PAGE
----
Last Updated on 5 October 2022 by Alisea Mae
Autumn is a season that evokes a range of emotions and reactions. Some of us love it for its beauty and the way the year becomes slower and cosy, while others dread the onset of winter. Today, I want to showcase the joy and beauty of autumn to help you get in the right frame of mind and see what makes autumn special.
Personally, I find autumn to be one of the best times of the year, and it isn’t hard for me to see what makes autumn special. I love the colours, smells, tastes, and the chance to enhance my decor. I will admit that I had a lot of fun researching this topic to see what other people love about the season. I spent most of the day lost in videos and online posts from people passionate about this season. Today, I want to share some of those reasons and ideas with you.
What are the autumn colours?
Throughout this guide, you will see references to autumn colours. What we generally mean by this are the colours of the fallen leaves and those warmer hues you see in the landscape. These can range from deep reds to yellows and warm shades of brown. There are also earthy mushroom tones for something more neutral. The palette is more considered and muted than that of summer, before becoming colder with more blue tones in winter.
Why is autumn called fall in the US?
The term Fall is common in the United States for this time of year, and it refers to the time when the leaves fall from the trees. There are areas of forests, especially around New England, that are full of colour and attract visitors for miles around, before all the leaves fall and leave bare trees behind. The term is also helpful to remember for when the clocks change at the end of October. They “spring forward and fall back”.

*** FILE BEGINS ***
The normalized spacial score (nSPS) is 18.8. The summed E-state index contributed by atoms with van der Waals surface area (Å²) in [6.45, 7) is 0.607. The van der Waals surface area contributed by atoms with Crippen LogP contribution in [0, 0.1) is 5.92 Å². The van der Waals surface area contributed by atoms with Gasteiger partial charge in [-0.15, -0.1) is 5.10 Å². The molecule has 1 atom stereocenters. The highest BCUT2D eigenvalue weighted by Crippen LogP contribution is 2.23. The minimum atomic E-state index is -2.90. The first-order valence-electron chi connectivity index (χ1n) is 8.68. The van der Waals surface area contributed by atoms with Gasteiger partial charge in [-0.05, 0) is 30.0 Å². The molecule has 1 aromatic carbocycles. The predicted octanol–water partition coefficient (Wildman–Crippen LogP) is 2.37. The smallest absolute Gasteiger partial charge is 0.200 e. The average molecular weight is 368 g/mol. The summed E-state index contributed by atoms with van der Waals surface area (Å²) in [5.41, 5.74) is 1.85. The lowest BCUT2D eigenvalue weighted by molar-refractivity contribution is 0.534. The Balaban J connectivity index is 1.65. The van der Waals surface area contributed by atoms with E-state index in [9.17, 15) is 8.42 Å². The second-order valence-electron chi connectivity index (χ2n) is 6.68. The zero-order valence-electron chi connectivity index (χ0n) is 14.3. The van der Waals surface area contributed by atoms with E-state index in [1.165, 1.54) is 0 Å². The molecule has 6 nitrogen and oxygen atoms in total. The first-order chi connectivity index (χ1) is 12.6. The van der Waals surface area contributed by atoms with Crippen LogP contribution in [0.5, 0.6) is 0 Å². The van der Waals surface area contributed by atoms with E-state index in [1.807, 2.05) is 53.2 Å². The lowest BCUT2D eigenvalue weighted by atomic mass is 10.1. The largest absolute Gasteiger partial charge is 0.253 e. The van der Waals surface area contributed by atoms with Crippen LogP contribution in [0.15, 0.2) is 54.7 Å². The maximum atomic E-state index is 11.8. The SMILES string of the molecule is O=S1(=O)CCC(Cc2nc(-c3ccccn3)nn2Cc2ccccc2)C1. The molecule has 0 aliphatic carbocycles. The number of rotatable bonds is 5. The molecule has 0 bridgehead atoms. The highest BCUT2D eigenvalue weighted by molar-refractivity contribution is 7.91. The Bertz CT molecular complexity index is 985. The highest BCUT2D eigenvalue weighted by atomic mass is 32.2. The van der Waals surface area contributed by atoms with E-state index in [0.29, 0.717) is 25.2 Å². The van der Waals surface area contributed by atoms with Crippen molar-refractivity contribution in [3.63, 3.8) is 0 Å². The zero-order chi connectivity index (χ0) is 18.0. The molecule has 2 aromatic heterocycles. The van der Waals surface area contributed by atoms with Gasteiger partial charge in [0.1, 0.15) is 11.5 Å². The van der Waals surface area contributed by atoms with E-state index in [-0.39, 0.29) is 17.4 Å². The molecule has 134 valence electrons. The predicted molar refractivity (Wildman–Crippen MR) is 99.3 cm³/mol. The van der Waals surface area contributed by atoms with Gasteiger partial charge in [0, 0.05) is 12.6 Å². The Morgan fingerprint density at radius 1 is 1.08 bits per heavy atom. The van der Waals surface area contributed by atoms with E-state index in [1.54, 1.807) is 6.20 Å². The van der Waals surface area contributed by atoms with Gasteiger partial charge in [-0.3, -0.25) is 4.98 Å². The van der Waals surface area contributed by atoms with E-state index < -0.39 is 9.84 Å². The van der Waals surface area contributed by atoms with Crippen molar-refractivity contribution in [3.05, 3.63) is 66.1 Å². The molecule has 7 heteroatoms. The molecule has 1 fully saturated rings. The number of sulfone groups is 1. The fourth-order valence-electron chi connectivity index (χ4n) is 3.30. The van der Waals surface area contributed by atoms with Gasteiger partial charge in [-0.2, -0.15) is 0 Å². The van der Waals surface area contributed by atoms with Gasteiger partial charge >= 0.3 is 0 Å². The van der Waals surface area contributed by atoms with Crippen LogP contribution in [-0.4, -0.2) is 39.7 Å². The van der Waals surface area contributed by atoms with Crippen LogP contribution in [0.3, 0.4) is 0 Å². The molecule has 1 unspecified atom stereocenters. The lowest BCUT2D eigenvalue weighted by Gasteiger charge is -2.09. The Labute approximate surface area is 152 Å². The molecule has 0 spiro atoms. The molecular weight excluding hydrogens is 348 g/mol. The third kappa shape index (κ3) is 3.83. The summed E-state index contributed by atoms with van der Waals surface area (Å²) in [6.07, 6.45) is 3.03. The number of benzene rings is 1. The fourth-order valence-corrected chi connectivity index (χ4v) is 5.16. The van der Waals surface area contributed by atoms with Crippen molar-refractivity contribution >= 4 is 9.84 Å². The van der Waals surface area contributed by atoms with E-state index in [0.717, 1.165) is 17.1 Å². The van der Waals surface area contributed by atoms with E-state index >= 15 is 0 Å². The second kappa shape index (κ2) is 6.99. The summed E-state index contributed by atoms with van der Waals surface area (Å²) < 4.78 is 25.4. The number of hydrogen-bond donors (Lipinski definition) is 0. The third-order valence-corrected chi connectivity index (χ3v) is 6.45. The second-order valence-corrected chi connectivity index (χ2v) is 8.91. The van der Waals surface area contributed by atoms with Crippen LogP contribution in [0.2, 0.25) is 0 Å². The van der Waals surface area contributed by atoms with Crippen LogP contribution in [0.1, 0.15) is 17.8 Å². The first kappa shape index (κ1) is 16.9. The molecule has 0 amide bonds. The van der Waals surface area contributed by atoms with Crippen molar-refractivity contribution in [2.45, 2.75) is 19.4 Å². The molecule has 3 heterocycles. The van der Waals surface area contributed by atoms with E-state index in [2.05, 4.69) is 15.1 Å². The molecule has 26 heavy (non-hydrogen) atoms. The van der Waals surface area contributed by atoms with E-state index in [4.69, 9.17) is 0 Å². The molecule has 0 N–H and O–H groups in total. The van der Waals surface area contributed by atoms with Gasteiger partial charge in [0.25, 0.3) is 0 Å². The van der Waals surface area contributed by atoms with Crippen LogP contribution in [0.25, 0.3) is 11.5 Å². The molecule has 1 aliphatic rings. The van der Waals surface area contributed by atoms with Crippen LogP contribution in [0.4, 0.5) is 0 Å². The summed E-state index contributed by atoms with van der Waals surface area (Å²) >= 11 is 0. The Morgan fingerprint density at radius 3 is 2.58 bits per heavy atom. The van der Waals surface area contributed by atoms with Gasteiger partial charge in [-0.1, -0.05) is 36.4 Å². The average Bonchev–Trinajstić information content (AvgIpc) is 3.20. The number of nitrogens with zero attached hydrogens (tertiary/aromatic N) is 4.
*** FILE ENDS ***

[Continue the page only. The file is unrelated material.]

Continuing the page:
For the rest of this guide, I want to go through some ideas on how to celebrate autumn both outdoors and at home through its sensory delights, holidays, and other opportunities.
Let’s start with all the things we can do outdoors.
Enjoy those autumn colours
While it is true that we don’t always get the same drama as the colourful fall spectacles, we still see some beautiful colours in the changing landscapes. This is my favourite thing about autumn, and I know many of you will agree. It is amazing how many colours you can find in the different trees in nature and our gardens, and I recommend heading out to an arboretum to see the diversity in all its glory. Those with a passion for photography can have a lot of fun here too. You can also check out the ‘Great British Gardens’ website to browse gardens by county and find out where to see autumn colours near you.
There isn’t much that beats a good walk in nature in the autumn to really make the most of these colours. Some people dislike the fact that the days get shorter, and I know many suffer from SAD during this part of the year. But, a good walk is a great source of Vitamin D, exercise, and serotonin. You also have a greater chance of being active as the sunrise or sets to see the landscape from a new perspective. Even if you are in an urban area, you can still look for the leaves, splash through puddles, and wrap up in the cooler air. I recommend checking out the ‘Holiday Cottages Blog’ for examples of some of the most stunning spots for autumn walks in the UK.
Watching the wildlife
Autumn is a great time for some close-up views of local wildlife, either in your garden or in local parks and woodlands. All the neighbourhood squirrels will be out collecting nuts and burying them for winter. Many birds will do the same, and this is a great time to see Jays. Others will flock to feed on emerging berries. If you are really lucky you might also have a herd of deer nearby where you can watch out for rutting stags. For more information on what to watch out for, check out the ‘Wildlife Trust’ page on where to see autumn wildlife.